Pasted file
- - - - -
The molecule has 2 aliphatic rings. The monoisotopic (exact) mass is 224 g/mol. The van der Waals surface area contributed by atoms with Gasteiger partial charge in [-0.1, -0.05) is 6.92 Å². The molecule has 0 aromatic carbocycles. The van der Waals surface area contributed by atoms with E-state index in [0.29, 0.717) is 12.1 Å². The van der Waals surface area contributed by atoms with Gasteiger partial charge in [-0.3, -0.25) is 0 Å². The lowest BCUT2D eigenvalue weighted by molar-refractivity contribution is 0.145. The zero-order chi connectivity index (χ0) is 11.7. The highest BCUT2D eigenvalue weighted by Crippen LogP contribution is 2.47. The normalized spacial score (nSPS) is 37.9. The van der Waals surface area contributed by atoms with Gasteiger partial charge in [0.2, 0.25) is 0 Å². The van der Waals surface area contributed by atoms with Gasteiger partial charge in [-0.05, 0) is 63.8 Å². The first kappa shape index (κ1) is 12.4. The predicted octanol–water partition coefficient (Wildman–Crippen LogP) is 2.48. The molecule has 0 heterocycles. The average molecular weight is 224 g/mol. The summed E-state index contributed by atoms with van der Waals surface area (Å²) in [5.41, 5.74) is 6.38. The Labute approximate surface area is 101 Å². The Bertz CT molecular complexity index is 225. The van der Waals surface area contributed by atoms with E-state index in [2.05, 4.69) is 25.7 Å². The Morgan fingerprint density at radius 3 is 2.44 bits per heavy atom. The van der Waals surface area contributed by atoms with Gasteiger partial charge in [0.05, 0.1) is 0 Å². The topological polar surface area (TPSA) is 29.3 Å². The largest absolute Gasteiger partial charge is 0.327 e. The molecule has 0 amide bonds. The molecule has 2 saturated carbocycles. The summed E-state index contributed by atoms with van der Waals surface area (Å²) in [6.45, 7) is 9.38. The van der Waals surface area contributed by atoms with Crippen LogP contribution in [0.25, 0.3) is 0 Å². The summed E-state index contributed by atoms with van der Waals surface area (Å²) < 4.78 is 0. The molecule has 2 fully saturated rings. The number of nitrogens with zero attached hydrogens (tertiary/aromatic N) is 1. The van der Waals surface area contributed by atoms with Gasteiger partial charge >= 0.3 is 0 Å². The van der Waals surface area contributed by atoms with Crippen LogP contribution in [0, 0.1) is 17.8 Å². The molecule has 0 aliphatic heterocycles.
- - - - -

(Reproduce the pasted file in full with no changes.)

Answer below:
The molecule has 2 aliphatic rings. The monoisotopic (exact) mass is 224 g/mol. The van der Waals surface area contributed by atoms with Gasteiger partial charge in [-0.1, -0.05) is 6.92 Å². The molecule has 0 aromatic carbocycles. The van der Waals surface area contributed by atoms with E-state index in [0.29, 0.717) is 12.1 Å². The van der Waals surface area contributed by atoms with Gasteiger partial charge in [-0.3, -0.25) is 0 Å². The lowest BCUT2D eigenvalue weighted by molar-refractivity contribution is 0.145. The zero-order chi connectivity index (χ0) is 11.7. The highest BCUT2D eigenvalue weighted by Crippen LogP contribution is 2.47. The normalized spacial score (nSPS) is 37.9. The van der Waals surface area contributed by atoms with Gasteiger partial charge in [0.2, 0.25) is 0 Å². The van der Waals surface area contributed by atoms with Gasteiger partial charge in [-0.05, 0) is 63.8 Å². The first kappa shape index (κ1) is 12.4. The predicted octanol–water partition coefficient (Wildman–Crippen LogP) is 2.48. The molecule has 0 heterocycles. The average molecular weight is 224 g/mol. The summed E-state index contributed by atoms with van der Waals surface area (Å²) in [5.41, 5.74) is 6.38. The Labute approximate surface area is 101 Å². The Bertz CT molecular complexity index is 225. The van der Waals surface area contributed by atoms with E-state index in [2.05, 4.69) is 25.7 Å². The Morgan fingerprint density at radius 3 is 2.44 bits per heavy atom. The van der Waals surface area contributed by atoms with Gasteiger partial charge in [0.05, 0.1) is 0 Å². The topological polar surface area (TPSA) is 29.3 Å². The largest absolute Gasteiger partial charge is 0.327 e. The molecule has 0 amide bonds. The molecule has 2 saturated carbocycles. The summed E-state index contributed by atoms with van der Waals surface area (Å²) in [6.45, 7) is 9.38. The van der Waals surface area contributed by atoms with Crippen LogP contribution in [0.25, 0.3) is 0 Å². The summed E-state index contributed by atoms with van der Waals surface area (Å²) < 4.78 is 0. The molecule has 2 fully saturated rings. The number of nitrogens with zero attached hydrogens (tertiary/aromatic N) is 1. The van der Waals surface area contributed by atoms with Gasteiger partial charge >= 0.3 is 0 Å². The van der Waals surface area contributed by atoms with Crippen LogP contribution in [0, 0.1) is 17.8 Å². The molecule has 0 aliphatic heterocycles.